Former London Mayor and Labour MP Ken Livingstone on Thursday night appeared to blame "the Jewish vote" for contributing to the Labour party’s loss in the election.
An exit poll showed that the Labour party is projected to fall to 191 seats – its lowest number since the 1930s – while Prime Minister Boris Johnson’s Conservatives are headed for a majority of 368 seats.
In an interview, Livingstone predicted that the brutal election result is "the end" for Laobur leader Jeremy Corbyn, saying Corbyn paid the price for several aspects of his campaign, including not taking more action against anti-Semitism.
"The Jewish vote wasn't very helpful. Jeremy should have tackled that issue far earlier than he did,” said Livingstone.
"It looks like the end for Jeremy, which is disappointing for me since I'm a close ally. I'm sure he'll have to resign tomorrow,” he added. Corbyn indeed announced on Thursday night he would not lead Labour in the next elections.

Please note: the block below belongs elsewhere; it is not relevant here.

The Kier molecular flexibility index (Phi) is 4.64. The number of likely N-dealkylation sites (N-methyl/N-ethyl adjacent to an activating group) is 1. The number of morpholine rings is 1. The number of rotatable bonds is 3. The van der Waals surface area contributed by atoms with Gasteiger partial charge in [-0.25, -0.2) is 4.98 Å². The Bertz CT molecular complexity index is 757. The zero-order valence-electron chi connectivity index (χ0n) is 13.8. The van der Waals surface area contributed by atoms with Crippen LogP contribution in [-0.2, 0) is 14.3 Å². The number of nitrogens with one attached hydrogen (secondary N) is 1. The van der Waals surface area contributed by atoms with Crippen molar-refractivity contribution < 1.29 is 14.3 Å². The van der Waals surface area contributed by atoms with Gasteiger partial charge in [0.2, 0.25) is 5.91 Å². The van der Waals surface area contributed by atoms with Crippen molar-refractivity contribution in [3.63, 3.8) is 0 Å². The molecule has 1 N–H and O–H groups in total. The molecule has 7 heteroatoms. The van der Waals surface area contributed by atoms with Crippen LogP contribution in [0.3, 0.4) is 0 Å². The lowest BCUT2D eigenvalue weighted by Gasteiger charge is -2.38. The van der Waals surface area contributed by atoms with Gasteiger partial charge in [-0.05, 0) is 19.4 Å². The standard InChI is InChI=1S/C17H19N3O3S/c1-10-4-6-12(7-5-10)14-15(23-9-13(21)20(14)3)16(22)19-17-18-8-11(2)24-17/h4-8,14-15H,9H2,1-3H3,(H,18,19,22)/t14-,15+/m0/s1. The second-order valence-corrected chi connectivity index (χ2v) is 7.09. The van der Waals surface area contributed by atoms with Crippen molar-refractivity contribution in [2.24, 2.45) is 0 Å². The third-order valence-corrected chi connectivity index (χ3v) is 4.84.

BBC political editor Laura Kuenssberg noted Livingstone's choice of words about the "Jewish vote" and predicted it "may well cause some eyebrows to shoot up".
Corbyn has faced ongoing accusations of anti-Semitism, both over his history of hostility towards Israel and support for anti-Israel terrorist groups, as well as the rise in anti-Jewish rhetoric within the party.
Dozens of Labour members have been suspended over their anti-Semitic statements in recent years, while the party has been criticized for its failure to deal with the anti-Semitism within it.
Livingstone himself is one of those Labour members who were shown the door over anti-Semitism.
The former London Mayor was suspended from the Labour party in April of 2016 after he asserted that Adolf Hitler had supported Zionism in the 1930s.
Livingstone then repeated the claims that got him suspended from Labour before quitting the party in May of last year.
Livingstone was at it again this past March, when he insisted that it is “not anti-Semitic to hate the Jews of Israel”.